Where are Rohingya Refugees Now?

by Rena Ahuja (PACE Volunteer – G7 Dover Parent)

“Once we had country & thought it fair, look in the atlas you’ll find it there” – W.H Auden from Refugee Blues

Rohingyas, as of today are struggling to lead a safe and respectable life. All of this while living outside of their birthplaces – Myanmar. Rohingyas were forced to flee Myanmar in August 2017 due to targeted violence against their community. The Rohingya people have faced decades of systematic discrimination, statelessness, and targeted violence in Rakhine State, Myanmar. Such persecution has forced Rohingya women, girls, boys, and men into Bangladesh, Malaysia, Thailand, and Indonesia for many years.

It’s a double whammy then, that the world’s struggling economies are forced to open their doors to thousands of lives. Governments and communities are scrambling for laws in order to support hordes of refugees that arrive in their countries every year. Refugees in countries like Malaysia, Indonesia, Thailand, and Bangladesh mostly seek temporary livelihoods, while waiting for resettlement to a third country, a process that could take years. 

Some refugees flee to Malaysia & Indonesia by sea between the months of November and April when the seas are calm. Thousands embarked on never-ending sea journeys. Their plight was worsened due to the pandemic forcing governments to shut their borders as a precautionary measure. 

Countries like Indonesia, Thailand, and Malaysia are not a party to the 1951 Refugee Convention or its protocol. Hence, there is no asylum system regulating the status and rights to the education of children.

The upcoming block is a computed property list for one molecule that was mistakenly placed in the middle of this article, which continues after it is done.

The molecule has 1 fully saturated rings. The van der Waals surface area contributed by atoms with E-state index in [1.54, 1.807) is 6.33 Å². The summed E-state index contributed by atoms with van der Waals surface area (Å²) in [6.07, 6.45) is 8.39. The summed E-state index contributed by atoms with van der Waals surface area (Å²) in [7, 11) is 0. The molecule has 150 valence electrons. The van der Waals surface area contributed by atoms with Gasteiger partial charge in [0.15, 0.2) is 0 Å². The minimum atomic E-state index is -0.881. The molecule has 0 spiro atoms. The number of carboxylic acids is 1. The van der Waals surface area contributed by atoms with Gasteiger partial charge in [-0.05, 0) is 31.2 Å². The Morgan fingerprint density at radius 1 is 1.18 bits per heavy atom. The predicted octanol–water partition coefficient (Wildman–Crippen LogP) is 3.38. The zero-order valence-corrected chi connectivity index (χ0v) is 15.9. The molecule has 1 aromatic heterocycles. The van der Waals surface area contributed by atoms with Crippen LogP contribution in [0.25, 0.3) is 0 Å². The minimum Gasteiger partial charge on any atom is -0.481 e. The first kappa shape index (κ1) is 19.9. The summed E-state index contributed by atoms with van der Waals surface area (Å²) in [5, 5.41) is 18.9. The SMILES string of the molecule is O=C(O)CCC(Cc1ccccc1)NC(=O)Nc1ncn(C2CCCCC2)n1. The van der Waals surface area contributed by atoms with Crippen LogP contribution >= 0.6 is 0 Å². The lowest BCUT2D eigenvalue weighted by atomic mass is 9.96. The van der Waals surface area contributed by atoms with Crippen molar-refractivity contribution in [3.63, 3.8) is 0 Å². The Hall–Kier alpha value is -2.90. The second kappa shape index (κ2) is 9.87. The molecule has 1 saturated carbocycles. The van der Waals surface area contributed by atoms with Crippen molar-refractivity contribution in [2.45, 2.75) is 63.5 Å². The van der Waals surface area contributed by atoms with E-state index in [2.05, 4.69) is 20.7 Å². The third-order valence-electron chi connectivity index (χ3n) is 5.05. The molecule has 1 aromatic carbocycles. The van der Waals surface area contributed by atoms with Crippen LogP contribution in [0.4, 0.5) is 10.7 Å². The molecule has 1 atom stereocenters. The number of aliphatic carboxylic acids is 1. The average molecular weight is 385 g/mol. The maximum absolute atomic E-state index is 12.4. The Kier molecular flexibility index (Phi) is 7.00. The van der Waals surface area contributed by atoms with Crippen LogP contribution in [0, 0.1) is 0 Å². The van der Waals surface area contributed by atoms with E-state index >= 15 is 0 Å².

Children are the most vulnerable lot in such crisis times. They are forced to live in extremely congested camps often exposing them to hazards like fire, harassment, and malnourishment. Many local NGOs have stepped into neighboring Malaysia to provide basic necessities like food, clothes, shelter, and healthcare. While these are the most urgent and life-saving support in demand; education is often overlooked. Education is empowering and also a basic human right.

The PACE community this year has partnered with Caya Surya Bhakti (CSB), a non-profit that provides primary and secondary education to the children of Rohingya refugees thus allowing them to dream of a future beyond their illegal status in Malaysia. A world where they can thrive independently and fearlessly. Do have a read here, on PACE’s efforts to support CSB in Johor, Malaysia. CSB is a dynamic, grassroots organisation based in Johor, Malaysia. It was founded in 2013 to support Rohingya refugee families from Myanmar – and help educate their children. This year we will ask the UWCSEA community to come together once again to show their support for the value of education. To raise funds for this worthy cause, a fun quiz night is coming up in the new year, read all about it here.

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